This Kantian doctrine accepts Hume's nave presupposition of `simple occurrence' for the mere data. I have elsewhere called it the assumption of `simple location,' by way of applying it to space as well as to time.

I directly deny this doctrine of `simple occurrence.' There is nothing which `simply happens.'Such a belief is the baseless doctrine of time as `pure succession.' The alternative doctrine, that the pure succession of time is merely an abstract from the fundamental relationship of conformation, sweeps away the whole basis for the intervention of constitutive thought, or constitutive in-tuition, in the formation of the directly appre-


( 39) -hended world. Universality of truth arises from the universality of relativity, whereby every particular actual thing lays upon the universe the obligation of conforming to it. Thus in the analysis of particular fact universal truths are discover-able, those truths expressing this obligation. The given-ness of experience—that is to say, all its data alike, whether general truths or particular sensa or presupposed forms of synthesis—expresses the specific character of the temporal relation of that act of experience to the settled actuality of the universe which is the source of all conditions. The fallacy of `misplaced concreteness' abstracts from time this specific character, and leaves time with the mere generic character of pure succession.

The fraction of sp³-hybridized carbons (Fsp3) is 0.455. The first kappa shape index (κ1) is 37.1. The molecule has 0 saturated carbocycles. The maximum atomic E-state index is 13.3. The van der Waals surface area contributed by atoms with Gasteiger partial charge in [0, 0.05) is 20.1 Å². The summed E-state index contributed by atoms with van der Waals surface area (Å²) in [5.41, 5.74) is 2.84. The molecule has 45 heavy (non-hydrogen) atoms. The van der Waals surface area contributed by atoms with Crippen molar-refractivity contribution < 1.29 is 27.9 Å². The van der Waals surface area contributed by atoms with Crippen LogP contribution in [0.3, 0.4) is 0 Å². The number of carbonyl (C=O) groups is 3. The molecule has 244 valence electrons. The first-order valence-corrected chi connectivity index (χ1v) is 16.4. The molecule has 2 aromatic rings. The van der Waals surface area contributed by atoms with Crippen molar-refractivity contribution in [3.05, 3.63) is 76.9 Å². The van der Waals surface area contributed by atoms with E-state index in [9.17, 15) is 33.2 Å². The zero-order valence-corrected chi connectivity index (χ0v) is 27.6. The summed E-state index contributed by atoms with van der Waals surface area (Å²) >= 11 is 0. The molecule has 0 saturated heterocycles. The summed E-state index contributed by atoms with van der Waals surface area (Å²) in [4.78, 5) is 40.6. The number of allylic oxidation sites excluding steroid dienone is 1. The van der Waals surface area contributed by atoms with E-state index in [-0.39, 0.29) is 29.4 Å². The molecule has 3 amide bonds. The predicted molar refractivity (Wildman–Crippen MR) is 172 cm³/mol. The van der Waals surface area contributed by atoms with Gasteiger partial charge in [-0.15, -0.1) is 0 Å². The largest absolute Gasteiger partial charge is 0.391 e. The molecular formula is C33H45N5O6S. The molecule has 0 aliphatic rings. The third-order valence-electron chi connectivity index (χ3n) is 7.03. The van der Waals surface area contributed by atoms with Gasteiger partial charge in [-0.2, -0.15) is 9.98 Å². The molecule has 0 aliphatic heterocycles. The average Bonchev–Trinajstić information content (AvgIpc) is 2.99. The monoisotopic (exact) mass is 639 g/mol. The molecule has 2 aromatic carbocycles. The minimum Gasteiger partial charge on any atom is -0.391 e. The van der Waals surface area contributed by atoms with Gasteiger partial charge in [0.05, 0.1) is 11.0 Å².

3. Direct Perception of Causal Efficacy.

The followers of Hume and the followers of Kant have thus their diverse, but allied, objections to the notion of any direct perception of causal efficacy, in the sense in which direct perception is antecedent to thought about it. Both schools find `causal efficacy' to be the importation, into the data, of a way of thinking or judging about those data. One school calls it a habit of thought; the


( 40) other school calls it a category of thought. Also for them the mere data are the pure sense-data.

If either Hume or Kant gives a proper account of the status of causal efficacy, we should find that our conscious apprehension of causal efficacy should depend to some extent on the vividness of the thought or of the pure intuitive discrimination of sense-data at the moment in question. For an apprehension which is the product of thought should sink in importance when thought is in the background. Also, according to this Humian-Kantian account, the thought in question is thought about the immediate sense-data. Accordingly a certain vividness of sense-data in immediate presentation should be favourable to apprehension of causal efficacy. For according to these accounts, causal efficacy is nothing else than a way of thinking about sense-data, given in presentational immediacy. Thus the inhibition of thought and the vagueness of sense-data should be extremely unfavourable to the prominence of causal efficacy as an element in experience.